• leveraging existing race-based data and research in the Toronto District School Board to examine discipline measures and develop alternative student supports
  • working with Peel District School Board to monitor and track the success of We Rise Together: The Peel District School Board Action Plan to Support Black Male Students
  • strengthening inclusive and culturally responsive and relevant teaching, curriculum, assessment and resources
  • strengthening trustee governance training to include training on anti-Black racism and identity-based data collection

Children Aid Society of Toronto

Initiatives with the Children’s Aid Society of Toronto include:

  • staff training on anti-Black racism and anti-oppression
  • public consultation on anti-Black racism
  • development of case management tools such as an anti-Black racism intake tool that social workers can use before entering youth into care
  • case review of all files related to Black children in care to identify patterns and themes that lead to disparity outcomes, or represent best practices when working with Black communities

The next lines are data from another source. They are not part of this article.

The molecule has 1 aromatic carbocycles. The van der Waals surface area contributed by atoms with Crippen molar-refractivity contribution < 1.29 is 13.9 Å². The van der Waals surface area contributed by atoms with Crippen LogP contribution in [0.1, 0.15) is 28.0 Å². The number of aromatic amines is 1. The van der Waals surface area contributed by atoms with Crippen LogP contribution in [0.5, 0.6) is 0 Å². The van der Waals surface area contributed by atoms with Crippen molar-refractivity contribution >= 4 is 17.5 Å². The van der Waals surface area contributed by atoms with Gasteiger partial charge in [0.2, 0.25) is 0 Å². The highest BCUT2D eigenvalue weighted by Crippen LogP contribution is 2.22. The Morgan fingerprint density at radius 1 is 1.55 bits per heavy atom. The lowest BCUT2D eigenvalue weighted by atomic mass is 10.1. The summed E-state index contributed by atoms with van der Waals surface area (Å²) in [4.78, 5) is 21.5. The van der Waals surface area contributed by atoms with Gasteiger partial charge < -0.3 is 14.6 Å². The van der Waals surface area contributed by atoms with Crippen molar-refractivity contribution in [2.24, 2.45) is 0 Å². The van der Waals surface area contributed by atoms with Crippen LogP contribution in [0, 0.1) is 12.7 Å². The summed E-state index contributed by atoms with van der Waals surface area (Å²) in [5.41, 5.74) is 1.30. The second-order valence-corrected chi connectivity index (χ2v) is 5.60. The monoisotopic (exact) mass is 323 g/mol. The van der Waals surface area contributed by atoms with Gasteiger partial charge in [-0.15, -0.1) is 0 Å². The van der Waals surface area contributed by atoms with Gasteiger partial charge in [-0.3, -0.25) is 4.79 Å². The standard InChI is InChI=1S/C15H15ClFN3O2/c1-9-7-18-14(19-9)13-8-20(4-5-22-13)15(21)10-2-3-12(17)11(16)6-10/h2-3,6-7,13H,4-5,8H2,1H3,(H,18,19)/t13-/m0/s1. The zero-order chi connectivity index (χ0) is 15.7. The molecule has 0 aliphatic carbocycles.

Youth Justice Division (Ministry of Children and Youth Services)

Initiatives include:

  • application of an anti-Black racism lens to the Risk Need Assessment and overall case management policies and process
  • expansion of targeted programs and services for Black youth both in facilities and in community supervision

Correctional Services, Central Region Institutions (Ministry of Community Safety and Correctional Services)

Initiatives include:

  • core rehabilitative and life skills program delivery by Black and racialized staff for Black and racialized clients to support rehabilitation and lower recidivism
  • piloting an enhanced life skills education series program (namely African Canadian Excellence) to address the cultural and rehabilitative needs of Black male inmates and offenders
  • referring Black clients to culturally specific community resources and services that support reintegration
  • evaluating the impacts of programming and program delivery through client perception surveys and, based on the results, expanding delivery to other institutions where demographic needs exist